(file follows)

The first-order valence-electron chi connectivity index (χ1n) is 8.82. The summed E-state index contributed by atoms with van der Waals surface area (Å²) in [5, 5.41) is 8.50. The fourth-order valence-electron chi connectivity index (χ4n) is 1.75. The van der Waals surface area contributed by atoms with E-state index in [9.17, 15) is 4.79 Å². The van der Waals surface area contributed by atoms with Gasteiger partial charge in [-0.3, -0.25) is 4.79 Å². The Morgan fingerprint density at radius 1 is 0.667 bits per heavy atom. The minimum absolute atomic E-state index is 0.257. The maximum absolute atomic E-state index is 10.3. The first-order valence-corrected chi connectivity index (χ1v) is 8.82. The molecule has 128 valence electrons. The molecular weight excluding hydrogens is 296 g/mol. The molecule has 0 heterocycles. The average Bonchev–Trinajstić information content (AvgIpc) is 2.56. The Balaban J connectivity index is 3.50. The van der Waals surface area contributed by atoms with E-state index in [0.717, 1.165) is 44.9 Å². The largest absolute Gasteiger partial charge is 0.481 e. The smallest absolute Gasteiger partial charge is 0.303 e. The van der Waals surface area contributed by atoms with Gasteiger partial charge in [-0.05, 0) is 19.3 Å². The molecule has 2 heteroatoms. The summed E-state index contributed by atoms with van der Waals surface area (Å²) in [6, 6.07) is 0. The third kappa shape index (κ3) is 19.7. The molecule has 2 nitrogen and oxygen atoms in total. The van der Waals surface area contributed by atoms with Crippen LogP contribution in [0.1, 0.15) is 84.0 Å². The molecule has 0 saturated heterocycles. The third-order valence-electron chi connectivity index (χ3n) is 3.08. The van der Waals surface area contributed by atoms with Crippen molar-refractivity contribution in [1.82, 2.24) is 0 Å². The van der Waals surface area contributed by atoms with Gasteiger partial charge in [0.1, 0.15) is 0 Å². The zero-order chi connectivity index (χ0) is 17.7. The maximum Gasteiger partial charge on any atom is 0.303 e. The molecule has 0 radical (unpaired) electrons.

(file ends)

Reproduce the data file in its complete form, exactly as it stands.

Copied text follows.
The first-order valence-electron chi connectivity index (χ1n) is 8.82. The summed E-state index contributed by atoms with van der Waals surface area (Å²) in [5, 5.41) is 8.50. The fourth-order valence-electron chi connectivity index (χ4n) is 1.75. The van der Waals surface area contributed by atoms with E-state index in [9.17, 15) is 4.79 Å². The van der Waals surface area contributed by atoms with Gasteiger partial charge in [-0.3, -0.25) is 4.79 Å². The Morgan fingerprint density at radius 1 is 0.667 bits per heavy atom. The minimum absolute atomic E-state index is 0.257. The maximum absolute atomic E-state index is 10.3. The first-order valence-corrected chi connectivity index (χ1v) is 8.82. The molecule has 128 valence electrons. The molecular weight excluding hydrogens is 296 g/mol. The molecule has 0 heterocycles. The average Bonchev–Trinajstić information content (AvgIpc) is 2.56. The Balaban J connectivity index is 3.50. The van der Waals surface area contributed by atoms with E-state index in [0.717, 1.165) is 44.9 Å². The largest absolute Gasteiger partial charge is 0.481 e. The smallest absolute Gasteiger partial charge is 0.303 e. The van der Waals surface area contributed by atoms with Gasteiger partial charge in [-0.05, 0) is 19.3 Å². The molecule has 2 heteroatoms. The summed E-state index contributed by atoms with van der Waals surface area (Å²) in [6, 6.07) is 0. The third kappa shape index (κ3) is 19.7. The molecule has 2 nitrogen and oxygen atoms in total. The van der Waals surface area contributed by atoms with Crippen LogP contribution in [0.1, 0.15) is 84.0 Å². The molecule has 0 saturated heterocycles. The third-order valence-electron chi connectivity index (χ3n) is 3.08. The van der Waals surface area contributed by atoms with Crippen molar-refractivity contribution in [1.82, 2.24) is 0 Å². The van der Waals surface area contributed by atoms with Gasteiger partial charge in [0.1, 0.15) is 0 Å². The zero-order chi connectivity index (χ0) is 17.7. The maximum Gasteiger partial charge on any atom is 0.303 e. The molecule has 0 radical (unpaired) electrons.